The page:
Lloyd’s of London and the Birthing of The American Insurance Regulatory Commission

Thoughts form patterns. Without utilizing wisdom in discerning thought patterns decision making would be mute. As the insurance industry blossomed in London the patterns for a regulated insurance industry emerged. Although the early stages of insurance emerged within a coffee house, the idea and patterns formed around it have lasted until this very day.

By 1688, after the creation of Lloyd’s Coffee House, businessmen gathered to place bets on the current news of ships coming and going from London.  The bets were placed within the confidence of Edward Lloyd’s reliable knowledge, the coffee shop owner. Directly following this burgeoning practice, came the idea of insuring the incoming and outgoing cargo and ships. Along with the insurance of ships and it’s cargo also came the practice of insuring slaves and their ships. These practices enabled Lloyd’s to be the best place for marine insurance. Which eventually gained them a monopoly of the maritime insurance business in London. This monopoly surprisingly lasted until the 19th century. As time progressed the coffee house became more popular and was used as a common resource for the public. With the increase in popularity, Lloyd’s had to become more legitimized and regulated to help the growth process.

The Lloyd’s Act of 1871 helped legitimize the company and regulated them to only deal in the realm of marine insurance. Under this new act, Lloyd’s was able to create their own bylaws and regulations to uphold the continuity of its business practices. By being legitimized by Parliament Loyd’s was also able to have personal and company property while also legally acting under the name “Lloyd’s of London”. Following this act of Parliament came the Lloyd’s Act of 1911, which gave them the ability to provide insurance outside the realm of marine insurance, into insurance of any description. Naturally, as conflicts of interest arose, came the Lloyd’s Act of 1982, which reinvented the 1911 act. The 1982 act provided Lloyd’s with a formal governing body to help regulate laws enacted by them as well as amending past credos. The idea was to have a separate non-partisan entity provide guidance for the insurance mogul, while also providing an appeals court to help settle any disputes that arise.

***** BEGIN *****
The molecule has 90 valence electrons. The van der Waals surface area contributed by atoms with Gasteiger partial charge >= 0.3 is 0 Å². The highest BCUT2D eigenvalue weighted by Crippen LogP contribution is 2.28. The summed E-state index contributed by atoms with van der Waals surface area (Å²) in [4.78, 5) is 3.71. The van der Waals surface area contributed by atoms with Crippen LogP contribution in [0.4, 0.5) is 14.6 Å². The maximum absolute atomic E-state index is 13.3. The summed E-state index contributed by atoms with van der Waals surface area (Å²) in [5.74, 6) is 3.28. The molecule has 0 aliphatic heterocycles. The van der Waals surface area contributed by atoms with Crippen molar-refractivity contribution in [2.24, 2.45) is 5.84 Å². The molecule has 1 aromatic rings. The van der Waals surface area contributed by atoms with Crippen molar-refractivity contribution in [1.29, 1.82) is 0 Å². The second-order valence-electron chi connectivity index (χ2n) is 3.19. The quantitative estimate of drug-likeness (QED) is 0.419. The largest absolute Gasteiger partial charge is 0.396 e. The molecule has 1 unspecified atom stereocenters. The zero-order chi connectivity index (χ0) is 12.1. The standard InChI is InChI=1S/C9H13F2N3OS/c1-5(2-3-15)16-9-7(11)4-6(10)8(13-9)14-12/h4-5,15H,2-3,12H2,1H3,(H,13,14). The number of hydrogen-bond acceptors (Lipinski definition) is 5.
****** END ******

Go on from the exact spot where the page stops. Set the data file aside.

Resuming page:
Although Lloyd’s hadn’t officially provided insurance overseas until 1899, they certainly helped pave the way for how America has handled the regulation and mediation of its insurance practices. Benjamin Franklin has been noted as the main conductor for the birthing of the insurance industry America now holds dear. As someone who traveled extensively overseas, he might have parlayed the information gathered from that of The Lloyd’s of London into America to help blossom of our insurance industry. His applied wisdom to the patterns emerging within the London insurance market became the foundation of what we now know of as the insurance industry in America.



Major Legislation


  • Lloyd’s Act, 1872
  • Lloyd’s Act, 1911
  • Lloyd’s Act, 1982